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International GT Open: Monza, Qualifying Report

Qualifying 1

Colder and wetter conditions on Saturday morning did nothing to undo the Ferrari domination of GT Open at Monza so far – Alessandro Pier Guidi secured overall and GTS-class pole for the Esta Motorsports 458, while Andrea Montermini was not far behind, clinching second overall and Super GT pole for the Villorba Corse Ferrari.

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GT Open competitors have a simple choice of full wets or full slicks, which led to some ill-fated experimenting in the morning session. Duncan Cameron was the first to come a cropper, bringing out the yellows after a trip to the gravel that fortunately left his AF Corse 458 undamaged.

Leipert Lamborghini man Stefan Rosina also took a gamble, and although his car didn’t leave the track, he found himself only 15th in class when the flag fell. “We were a bit unlucky there, but that’s life,” he said. “At FIA GT in Navarra I took a tyre gamble and it worked, but here it didn’t.”

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Pole winner Pier Guidi set his time on wets, but also spent some laps on slicks to get a better understanding of how they behaved on the damp track. “The Dunlop wets are pretty good on a drying track,” he told us, “but at the same time the slicks take a long time to get into their operating window when the surface is so cold, so it’s tricky deciding when to change in a short session.”

Once again, the Bhai Tech McLarens were the only cars able to get amongst the Ferrari tidal wave – Giorgio Pantano put his and Rafael Suzuki’s machine third-fastest (and second in GTS) in this session, but Chris van der Drift in the other 12C could only manage 14th. “I wasn’t able to attack in the last part of the session,” said the New Zealander, “as the Super GT cars had just come out and were circulating slowly on cold tyres.”

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Another man disappointed with his race-one start slot was Michael Lyons, who starts from ninth in class for Saturday’s race. “No excuses, really, it was just my first time at Monza in the wet,” he admitted. “I was improving by half a second a lap towards the end of the session, but as always for racing drivers, the flag came out too soon!”

Second in Super GT went to the Bert Longin/Diederich Sijthoff Corvette – the front-engined machines benefitting from faster-warming tyres in the cool and damp conditions – while the AF Corse Ferrari duo of Vimal Mehta and Marco Cioci will line up third in class (albeit 12th overall) for Saturday’s 70-minute race. Third in GTS went the way of Stefano Costantini, sharing one of the two Ombra Racing 458s with Stefano Gattuso. Ferraris filled nine of the top 11 slots this session.

Qualifying 2

As the first flying laps in Q2 were completed, it was immediately clear the track was drier and quicker than in the morning session – Maxime Soulet’s opening effort of 1:58.7 in the GPR Aston Martin already faster than Pier Guidi’s race one pole time. Anyone who’d gone out on wets quickly returned to pits for slicks, and the lap times tumbled accordingly.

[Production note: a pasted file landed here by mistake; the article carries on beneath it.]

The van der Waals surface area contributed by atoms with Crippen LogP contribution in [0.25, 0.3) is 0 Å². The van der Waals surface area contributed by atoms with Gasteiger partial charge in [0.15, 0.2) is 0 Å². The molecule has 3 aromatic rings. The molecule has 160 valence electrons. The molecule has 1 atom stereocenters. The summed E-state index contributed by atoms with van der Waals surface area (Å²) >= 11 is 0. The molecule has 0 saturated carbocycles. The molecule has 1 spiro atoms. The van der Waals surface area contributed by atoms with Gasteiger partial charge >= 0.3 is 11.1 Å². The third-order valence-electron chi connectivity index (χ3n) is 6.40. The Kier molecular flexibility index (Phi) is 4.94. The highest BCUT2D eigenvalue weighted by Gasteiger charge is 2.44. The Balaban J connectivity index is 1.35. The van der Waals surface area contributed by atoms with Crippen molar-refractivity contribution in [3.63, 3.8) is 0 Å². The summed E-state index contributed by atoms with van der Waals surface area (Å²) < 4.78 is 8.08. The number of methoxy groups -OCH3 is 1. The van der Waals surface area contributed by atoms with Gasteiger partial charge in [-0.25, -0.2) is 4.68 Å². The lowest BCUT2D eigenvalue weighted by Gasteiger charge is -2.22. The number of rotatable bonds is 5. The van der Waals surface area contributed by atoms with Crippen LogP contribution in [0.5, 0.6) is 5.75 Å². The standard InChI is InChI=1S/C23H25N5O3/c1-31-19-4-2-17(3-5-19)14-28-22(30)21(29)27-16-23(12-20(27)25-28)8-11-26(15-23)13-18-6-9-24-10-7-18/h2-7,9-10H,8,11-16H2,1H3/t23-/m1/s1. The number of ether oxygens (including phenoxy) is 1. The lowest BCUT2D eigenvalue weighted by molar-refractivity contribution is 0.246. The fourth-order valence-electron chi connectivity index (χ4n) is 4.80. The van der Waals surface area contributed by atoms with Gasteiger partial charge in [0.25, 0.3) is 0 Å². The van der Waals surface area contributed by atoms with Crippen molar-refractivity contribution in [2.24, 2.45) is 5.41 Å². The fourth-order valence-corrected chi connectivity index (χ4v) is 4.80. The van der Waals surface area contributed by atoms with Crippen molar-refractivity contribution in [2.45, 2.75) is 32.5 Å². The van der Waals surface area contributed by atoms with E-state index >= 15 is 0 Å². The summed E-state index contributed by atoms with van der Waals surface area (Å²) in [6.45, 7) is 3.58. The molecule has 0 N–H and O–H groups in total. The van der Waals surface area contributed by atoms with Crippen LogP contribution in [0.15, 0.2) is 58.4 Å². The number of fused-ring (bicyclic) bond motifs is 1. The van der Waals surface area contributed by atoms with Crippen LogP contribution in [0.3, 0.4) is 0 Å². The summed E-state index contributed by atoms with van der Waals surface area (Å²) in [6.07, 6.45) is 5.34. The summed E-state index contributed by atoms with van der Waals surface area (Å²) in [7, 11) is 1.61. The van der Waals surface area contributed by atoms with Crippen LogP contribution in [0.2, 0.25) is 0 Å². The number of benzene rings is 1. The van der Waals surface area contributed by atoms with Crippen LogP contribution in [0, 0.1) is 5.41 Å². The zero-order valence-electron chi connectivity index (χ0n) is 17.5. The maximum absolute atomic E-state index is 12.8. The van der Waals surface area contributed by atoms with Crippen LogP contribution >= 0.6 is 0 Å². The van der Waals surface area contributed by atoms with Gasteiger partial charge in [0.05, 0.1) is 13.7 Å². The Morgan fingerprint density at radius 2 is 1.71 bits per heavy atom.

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A brace of drivers then turned in 1:55 laps, before Pier Guidi’s co-driver Aleskandr Skryabin lowered the bar to 1:53. Luiz Razia and Matteo Beretta shaved another three seconds off the target time, and most of the leading group followed suit as the session wound down.

In the end, only Rugolo (AF Corse Ferrari) and Razia (Bhai Tech McLaren) managed to go under 1:50 barrier, ending the session first and second in GTS respectively. “I could have been even quicker, but there was a yellow flag in the last corner, so I had to back off in that sector,” said happy poleman Rugolo afterwards. Behind Razia were Matteo Beretta (AF Corse Ferrari), Stefano Gattuso (Ombra Ferrari), Marco Frezza (Kessel Ferrari), Roman Mavlanov (SMP Ferrari) and Skryabin.

AF Corse’s Filip Salaquarda and Fabio Onidi will line up fifth and eigth in class for races and two respectively. This is FIA GT and Ferrari regular Salaquarda’s first time racing in GT Open, and also his first time racing on the series’ Dunlop control tyre. “P3 was possible in the first qualifying, but we had some traffic,” he told us. “I find the Dunlops very stable compared to the Pirellis, you don’t get the same peaks and troughs of grip as the session goes on.”

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In Super GT, qualifying once again came down to a battle royale between the AF Corse and Villorba Corse Ferraris – although this time it was F1 tester Davide Rigon, not Luca Filippi, in the latter car. Rigon’s 1:48.8 benchmark time stood for much of the session, before he improved slightly to 1:48.661 in the last few minutes.

Matt Griffin in the AF Corse car had a reasonable lap in the bank, but quickly realised there would only be time for one more tour before the session ended. “I came across Rigon slowing down in the first sector, so I had to back off a little,” he said afterwards, “that took some temperature out of the tyres, but I still had to go balls-out in the last two sectors to make up for it.” In the end, it was enough to take class and overall pole for Sunday’s race by just six thousandths of a second.

Matteo Cressoni and Carlos Viera’s Drivex Porsche was third in the Super GT class in this session, with Nicky Pastorelli fourth in the lead V8 Racing Corvette still struggling for ultimate pace.

Stephen Errity
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